Those who have been following my blog for some time would (hopefully) know by now that I am firmly convinced that a church only has the right to exist in as far as it is focussed on the world, created by God and saved by God through His Son. The question which might arise is how to determine whether and to what extent the church I belong to is focussed on mission. Actually this is also a bit of a personal problem, as I have been asked to attend a meeting next week at a church where I have for some years been requested to sit in on their missions committee in advisory capacity. What frustrates me however is that it seems as if this specific church wants to be able to say that they are involved with missions but at the same time they don’t want to initiate anything. In a previous post I wrote about this frustration.
When writing the post mentioned, the missions committee had decided to disband and I wrote there that I wondered what the church council is going to make of this decision. Well, I later found out that they ignored the decision! So they are going on as if the decision was never taken and they are planning a meeting for next week and yours truly has been asked to attend again! On the one hand I’m really at a loss what I should do. Swaziland is getting a little money (not much) from this congregation and I know that they will be setting the budget at this coming meeting. Of more importance is that they are also giving money to the ministry in Russia I’m involved in and I would not want to jeopardise this by not attending.
Earlier today I happened to come across a website called Friend of Missional and there someone had written some thoughts on how a missional church would look. The word “missional” is not acceptable by all and therefore I prefer to speak of a mission focussed church. But in the end we mean the same thing, more or less. You can read the full report on their website, but following are a number of characteristics which one would find in a mission focussed church. The list is certainly not comprehensive, but by looking at this list and by evaluating your own church, it would be possible to pick up a trend. And if the trend is that the church is more focussed on itself and those who are members, then I would consider this as something needing serious attention.
A mission focussed church would consider:
- Not simply how many people come to our church services, but how many people our church serves.
- Not simply how many people attend our ministry, but how many people have we equipped for ministry.
- Not simply how many people minister inside the church, but how many minister outside the church.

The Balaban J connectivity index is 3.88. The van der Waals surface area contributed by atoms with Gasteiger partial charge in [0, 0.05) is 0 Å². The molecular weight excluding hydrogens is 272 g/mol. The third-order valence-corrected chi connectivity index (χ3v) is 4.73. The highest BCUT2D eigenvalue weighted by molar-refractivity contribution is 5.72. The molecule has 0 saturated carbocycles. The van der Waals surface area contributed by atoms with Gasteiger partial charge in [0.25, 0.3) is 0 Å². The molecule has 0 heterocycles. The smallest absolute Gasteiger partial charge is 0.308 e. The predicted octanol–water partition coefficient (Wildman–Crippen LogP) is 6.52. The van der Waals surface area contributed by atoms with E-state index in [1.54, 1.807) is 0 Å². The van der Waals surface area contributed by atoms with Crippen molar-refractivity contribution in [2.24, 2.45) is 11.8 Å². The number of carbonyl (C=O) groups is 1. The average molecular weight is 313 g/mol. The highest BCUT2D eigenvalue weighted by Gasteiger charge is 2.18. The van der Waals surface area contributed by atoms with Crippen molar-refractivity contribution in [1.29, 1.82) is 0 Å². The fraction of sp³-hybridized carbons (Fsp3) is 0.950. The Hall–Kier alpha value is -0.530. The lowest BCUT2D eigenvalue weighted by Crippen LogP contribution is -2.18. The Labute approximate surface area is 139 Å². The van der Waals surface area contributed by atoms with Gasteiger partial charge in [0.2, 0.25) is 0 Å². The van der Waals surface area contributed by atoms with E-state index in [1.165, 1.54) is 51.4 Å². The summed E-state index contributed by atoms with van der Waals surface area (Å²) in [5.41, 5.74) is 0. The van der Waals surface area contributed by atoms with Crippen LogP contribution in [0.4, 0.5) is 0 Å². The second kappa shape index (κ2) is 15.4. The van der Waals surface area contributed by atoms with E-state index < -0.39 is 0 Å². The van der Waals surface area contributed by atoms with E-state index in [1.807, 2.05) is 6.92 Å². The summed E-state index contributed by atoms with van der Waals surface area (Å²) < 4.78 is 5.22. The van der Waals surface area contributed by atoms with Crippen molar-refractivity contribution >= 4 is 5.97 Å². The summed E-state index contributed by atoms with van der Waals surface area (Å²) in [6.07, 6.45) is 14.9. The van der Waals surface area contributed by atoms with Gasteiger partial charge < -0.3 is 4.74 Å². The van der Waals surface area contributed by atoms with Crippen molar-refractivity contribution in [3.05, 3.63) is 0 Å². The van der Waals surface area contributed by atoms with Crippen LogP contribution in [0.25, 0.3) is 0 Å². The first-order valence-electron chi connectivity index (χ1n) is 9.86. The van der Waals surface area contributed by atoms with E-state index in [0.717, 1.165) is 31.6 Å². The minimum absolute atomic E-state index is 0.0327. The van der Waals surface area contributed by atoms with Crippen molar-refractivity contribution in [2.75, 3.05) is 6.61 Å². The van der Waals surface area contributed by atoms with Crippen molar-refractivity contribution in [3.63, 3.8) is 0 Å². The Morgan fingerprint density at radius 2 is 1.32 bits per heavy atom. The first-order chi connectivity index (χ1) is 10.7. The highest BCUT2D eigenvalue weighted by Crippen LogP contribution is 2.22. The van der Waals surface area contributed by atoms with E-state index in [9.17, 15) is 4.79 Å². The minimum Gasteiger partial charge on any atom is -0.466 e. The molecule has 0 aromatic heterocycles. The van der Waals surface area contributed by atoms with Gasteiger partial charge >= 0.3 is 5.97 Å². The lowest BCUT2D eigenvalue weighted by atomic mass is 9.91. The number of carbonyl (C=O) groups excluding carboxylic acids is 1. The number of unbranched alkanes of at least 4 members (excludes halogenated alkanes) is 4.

- Not simply helping people become more whole themselves, but helping people bring more wholeness to their world, (i.e. justice, healing, relief).
- Not simply how many ministries we start, but how many ministries we help.
- Not simply how many unbelievers we bring into the community of faith, but how many ‘believers’ we help experience healthy community.
- Not simply working through our past hurts, but working alongside the Spirit toward wholeness.
- Not simply counting the resources that God gives us to steward, but counting how many good stewards are we developing for the sake of the world.
- Not simply how we are connecting with our culture but how we are engaging our culture.
- Not simply how much peace we bring to individuals, but how much peace we bring to our world.
- Not simply how effective we are with our mission, but how faithful we are to our God.
- Not simply how unified our local church is, but how unified is “the church” in our neighborhood, city and world?
- Not simply how much we immerse ourselves in the text, but how faithfully we live in the story of God.
- Not simply being concerned about how our country is doing, but being concerned for the welfare of other countries.
- Not simply how many people we bring into the kingdom, but how much of the kingdom we bring to the earth.
How did you yourself and your church rate?
This is a blog where I would like to share some of my ideas about contemporary mission. I have more than 25 years experience as a full-time missionary in Swaziland, have done a PhD on the theology of mission – specifically on the relationship between mission and eschatology – and am presently specialising in the problem of HIV/AIDS and how the church should approach this problem. You are welcome to respond and share your ideas on this blog.
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- A Theology of Missions or Missionary Theology?
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- Transforming Mission - Chapter 2
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